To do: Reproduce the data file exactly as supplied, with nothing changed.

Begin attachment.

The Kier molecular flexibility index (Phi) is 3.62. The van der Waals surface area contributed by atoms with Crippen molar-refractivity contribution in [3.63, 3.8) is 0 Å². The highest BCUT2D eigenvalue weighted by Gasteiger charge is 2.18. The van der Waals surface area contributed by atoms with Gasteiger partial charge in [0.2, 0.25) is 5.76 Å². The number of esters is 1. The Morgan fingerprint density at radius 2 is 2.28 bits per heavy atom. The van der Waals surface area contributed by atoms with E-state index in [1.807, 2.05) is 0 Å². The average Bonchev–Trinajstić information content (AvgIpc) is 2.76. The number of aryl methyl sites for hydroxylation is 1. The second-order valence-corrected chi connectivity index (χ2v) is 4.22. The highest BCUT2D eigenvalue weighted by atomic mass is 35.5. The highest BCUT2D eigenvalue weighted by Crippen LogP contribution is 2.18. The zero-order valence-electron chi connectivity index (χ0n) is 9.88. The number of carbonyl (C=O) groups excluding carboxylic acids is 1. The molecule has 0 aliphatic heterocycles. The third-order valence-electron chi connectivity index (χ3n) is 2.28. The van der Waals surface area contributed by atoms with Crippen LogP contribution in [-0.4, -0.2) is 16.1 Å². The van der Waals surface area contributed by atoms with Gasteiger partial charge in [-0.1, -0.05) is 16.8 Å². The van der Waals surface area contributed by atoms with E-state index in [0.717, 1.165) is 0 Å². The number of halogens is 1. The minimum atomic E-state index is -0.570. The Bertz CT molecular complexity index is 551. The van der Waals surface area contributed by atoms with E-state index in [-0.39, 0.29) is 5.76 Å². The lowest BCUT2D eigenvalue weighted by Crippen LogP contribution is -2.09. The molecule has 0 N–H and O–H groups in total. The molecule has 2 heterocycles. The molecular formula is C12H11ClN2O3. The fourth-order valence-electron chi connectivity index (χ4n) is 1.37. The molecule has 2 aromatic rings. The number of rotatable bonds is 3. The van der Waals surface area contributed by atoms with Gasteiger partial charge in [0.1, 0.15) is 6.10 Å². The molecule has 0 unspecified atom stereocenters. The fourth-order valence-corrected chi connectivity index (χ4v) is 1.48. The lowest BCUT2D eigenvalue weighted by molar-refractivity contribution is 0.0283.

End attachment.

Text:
The Kier molecular flexibility index (Phi) is 3.62. The van der Waals surface area contributed by atoms with Crippen molar-refractivity contribution in [3.63, 3.8) is 0 Å². The highest BCUT2D eigenvalue weighted by Gasteiger charge is 2.18. The van der Waals surface area contributed by atoms with Gasteiger partial charge in [0.2, 0.25) is 5.76 Å². The number of esters is 1. The Morgan fingerprint density at radius 2 is 2.28 bits per heavy atom. The van der Waals surface area contributed by atoms with E-state index in [1.807, 2.05) is 0 Å². The average Bonchev–Trinajstić information content (AvgIpc) is 2.76. The number of aryl methyl sites for hydroxylation is 1. The second-order valence-corrected chi connectivity index (χ2v) is 4.22. The highest BCUT2D eigenvalue weighted by atomic mass is 35.5. The highest BCUT2D eigenvalue weighted by Crippen LogP contribution is 2.18. The zero-order valence-electron chi connectivity index (χ0n) is 9.88. The number of carbonyl (C=O) groups excluding carboxylic acids is 1. The molecule has 0 aliphatic heterocycles. The third-order valence-electron chi connectivity index (χ3n) is 2.28. The van der Waals surface area contributed by atoms with Crippen LogP contribution in [-0.4, -0.2) is 16.1 Å². The van der Waals surface area contributed by atoms with Gasteiger partial charge in [-0.1, -0.05) is 16.8 Å². The van der Waals surface area contributed by atoms with E-state index in [0.717, 1.165) is 0 Å². The number of halogens is 1. The minimum atomic E-state index is -0.570. The Bertz CT molecular complexity index is 551. The van der Waals surface area contributed by atoms with E-state index in [-0.39, 0.29) is 5.76 Å². The lowest BCUT2D eigenvalue weighted by Crippen LogP contribution is -2.09. The molecule has 0 N–H and O–H groups in total. The molecule has 2 heterocycles. The molecular formula is C12H11ClN2O3. The fourth-order valence-electron chi connectivity index (χ4n) is 1.37. The molecule has 2 aromatic rings. The number of rotatable bonds is 3. The van der Waals surface area contributed by atoms with Gasteiger partial charge in [0.1, 0.15) is 6.10 Å². The molecule has 0 unspecified atom stereocenters. The fourth-order valence-corrected chi connectivity index (χ4v) is 1.48. The lowest BCUT2D eigenvalue weighted by molar-refractivity contribution is 0.0283.